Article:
The 51st annual Louis Schwitzer Award has been presented to engineers Don Burgoon, James Borner, Darin Cate, Paul Rankin and Mark Wagner from PFC Brakes for the PFC carbon disc brake system. Featuring a patented mounting mechanism, the carbon disc and pad assembly provide a uniform matrix that reduces vibration and tire wear. Considered the founder and visionary for PFC brakes, Don Burgoon (1955-2015) received the award posthumously along with the rest of the team during a ceremony at the Indianapolis Motor Speedway.
“The spirit of innovation drives progress. If you glance in the rear-view mirror, you’ll see that past award winners have improved performance, efficiency and safety for generations of racecar drivers. The engineers we acknowledge today will take their place in history, inspiring new innovations in the future,” said James Verrier, president and CEO, BorgWarner. “We are proud to sponsor the Louis Schwitzer Award and congratulate the engineers who worked tirelessly to bring this technology to the racetrack.”
The PFC carbon disc brake system consists of a carbon disc and pad assembly made from single continuously wound strands along with a patented mounting mechanism. The material and manufacturing process of the disc and pads provide a uniform matrix that reduces unwanted vibration and tire wear by improving the overall balance of the assembly. The disc is mounted to the hat with a novel, yet simple, retaining mechanism consisting of a double-rolled ring and locating bobbins. The patented hat assembly greatly reduces stress, bending moments and distortion while the friction behavior exhibits excellent modulation, cold bite and uniform heat distribution.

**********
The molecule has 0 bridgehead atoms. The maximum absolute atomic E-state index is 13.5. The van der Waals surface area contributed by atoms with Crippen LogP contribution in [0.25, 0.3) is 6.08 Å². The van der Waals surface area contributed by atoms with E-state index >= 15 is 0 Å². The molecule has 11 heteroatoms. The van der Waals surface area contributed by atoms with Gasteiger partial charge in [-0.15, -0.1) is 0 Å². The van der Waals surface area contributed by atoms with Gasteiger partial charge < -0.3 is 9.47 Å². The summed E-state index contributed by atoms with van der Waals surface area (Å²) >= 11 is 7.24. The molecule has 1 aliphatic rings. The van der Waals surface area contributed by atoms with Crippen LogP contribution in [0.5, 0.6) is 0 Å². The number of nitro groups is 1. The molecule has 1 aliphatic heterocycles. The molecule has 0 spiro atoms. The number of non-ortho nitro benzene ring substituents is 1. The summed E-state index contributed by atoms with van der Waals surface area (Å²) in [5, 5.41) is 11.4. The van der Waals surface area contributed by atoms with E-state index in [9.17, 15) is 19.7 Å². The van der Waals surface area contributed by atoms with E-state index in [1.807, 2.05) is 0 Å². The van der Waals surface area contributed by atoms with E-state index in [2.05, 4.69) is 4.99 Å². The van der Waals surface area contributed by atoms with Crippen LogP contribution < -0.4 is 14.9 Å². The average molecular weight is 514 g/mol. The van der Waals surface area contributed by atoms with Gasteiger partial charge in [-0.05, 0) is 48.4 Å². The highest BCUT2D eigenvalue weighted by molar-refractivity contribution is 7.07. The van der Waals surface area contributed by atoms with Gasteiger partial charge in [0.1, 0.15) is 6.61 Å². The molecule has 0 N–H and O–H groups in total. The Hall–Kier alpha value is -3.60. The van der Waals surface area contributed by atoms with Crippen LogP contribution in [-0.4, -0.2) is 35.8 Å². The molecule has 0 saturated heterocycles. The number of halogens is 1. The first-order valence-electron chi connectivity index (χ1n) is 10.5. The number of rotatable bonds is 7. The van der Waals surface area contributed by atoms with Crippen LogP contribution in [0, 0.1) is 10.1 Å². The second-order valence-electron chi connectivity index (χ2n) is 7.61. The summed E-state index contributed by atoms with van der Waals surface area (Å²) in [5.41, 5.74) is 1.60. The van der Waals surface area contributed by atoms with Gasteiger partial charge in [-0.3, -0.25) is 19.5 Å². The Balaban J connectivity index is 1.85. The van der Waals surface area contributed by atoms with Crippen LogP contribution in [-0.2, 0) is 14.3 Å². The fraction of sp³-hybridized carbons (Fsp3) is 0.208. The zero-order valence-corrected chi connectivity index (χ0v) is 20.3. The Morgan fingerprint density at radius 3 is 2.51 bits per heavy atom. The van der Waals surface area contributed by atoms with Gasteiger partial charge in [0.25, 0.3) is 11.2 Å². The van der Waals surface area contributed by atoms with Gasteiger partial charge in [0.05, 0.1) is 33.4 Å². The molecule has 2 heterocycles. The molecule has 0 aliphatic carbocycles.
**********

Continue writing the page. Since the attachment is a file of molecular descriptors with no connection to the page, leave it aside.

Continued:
Presented by engineers to engineers, the Louis Schwitzer Award recognizes individuals for innovation and engineering excellence in racing technology associated with the annual Indianapolis 500. The award memorializes Louis Schwitzer, who won the first auto race at the Indianapolis Motor Speedway (IMS) in 1909 and designed the “Marmon Yellow Jacket” engine that powered the Marmon Wasp to victory at the first Indianapolis 500 in 1911. After working in the automotive industry for many years, Louis founded Schwitzer Corp., which produced innovative cooling fans, water pumps and turbochargers. Schwitzer Corp. joined BorgWarner in 1999. Throughout his career, Schwitzer achieved numerous technological accomplishments, supported higher education, led the IMS technical committee and maintained a strong association with SAE.
BorgWarner continues Schwitzer’s legacy of technology leadership as the official turbocharger supplier of the Verizon IndyCar Series. The engine of every car in the Indianapolis 500 will be boosted by BorgWarner’s line of EFR (Engineered For Racing) turbochargers. Built for reliable and powerful performance, EFR turbochargers feature Gamma-Ti (titanium aluminide) turbine wheels, ceramic ball bearings and stainless steel turbine housings.
A $10,000 award is sponsored by BorgWarner and presented to the winning engineers by the Indiana Section of SAE International.